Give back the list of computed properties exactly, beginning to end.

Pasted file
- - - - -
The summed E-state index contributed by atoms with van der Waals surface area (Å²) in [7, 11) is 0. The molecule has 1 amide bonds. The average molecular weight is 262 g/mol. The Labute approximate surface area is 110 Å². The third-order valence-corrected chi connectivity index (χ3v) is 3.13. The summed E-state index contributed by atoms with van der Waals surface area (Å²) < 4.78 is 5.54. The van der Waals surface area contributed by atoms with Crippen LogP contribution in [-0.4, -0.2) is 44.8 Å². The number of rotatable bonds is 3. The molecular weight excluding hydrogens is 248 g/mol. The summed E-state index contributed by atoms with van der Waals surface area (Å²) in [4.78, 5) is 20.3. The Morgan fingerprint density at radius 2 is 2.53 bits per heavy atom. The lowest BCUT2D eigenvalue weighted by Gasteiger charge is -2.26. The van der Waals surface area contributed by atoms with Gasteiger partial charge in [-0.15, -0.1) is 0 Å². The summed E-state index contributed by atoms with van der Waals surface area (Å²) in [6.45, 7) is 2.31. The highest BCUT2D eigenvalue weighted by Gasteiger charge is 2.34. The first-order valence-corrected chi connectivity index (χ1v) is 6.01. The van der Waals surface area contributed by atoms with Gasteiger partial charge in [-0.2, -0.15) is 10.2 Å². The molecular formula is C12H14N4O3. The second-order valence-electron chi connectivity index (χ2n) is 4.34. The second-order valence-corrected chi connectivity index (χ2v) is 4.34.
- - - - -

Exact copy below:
The summed E-state index contributed by atoms with van der Waals surface area (Å²) in [7, 11) is 0. The molecule has 1 amide bonds. The average molecular weight is 262 g/mol. The Labute approximate surface area is 110 Å². The third-order valence-corrected chi connectivity index (χ3v) is 3.13. The summed E-state index contributed by atoms with van der Waals surface area (Å²) < 4.78 is 5.54. The van der Waals surface area contributed by atoms with Crippen LogP contribution in [-0.4, -0.2) is 44.8 Å². The number of rotatable bonds is 3. The molecular weight excluding hydrogens is 248 g/mol. The summed E-state index contributed by atoms with van der Waals surface area (Å²) in [4.78, 5) is 20.3. The Morgan fingerprint density at radius 2 is 2.53 bits per heavy atom. The lowest BCUT2D eigenvalue weighted by Gasteiger charge is -2.26. The van der Waals surface area contributed by atoms with Gasteiger partial charge in [-0.15, -0.1) is 0 Å². The summed E-state index contributed by atoms with van der Waals surface area (Å²) in [6.45, 7) is 2.31. The highest BCUT2D eigenvalue weighted by Gasteiger charge is 2.34. The first-order valence-corrected chi connectivity index (χ1v) is 6.01. The van der Waals surface area contributed by atoms with Gasteiger partial charge in [-0.2, -0.15) is 10.2 Å². The molecular formula is C12H14N4O3. The second-order valence-electron chi connectivity index (χ2n) is 4.34. The second-order valence-corrected chi connectivity index (χ2v) is 4.34.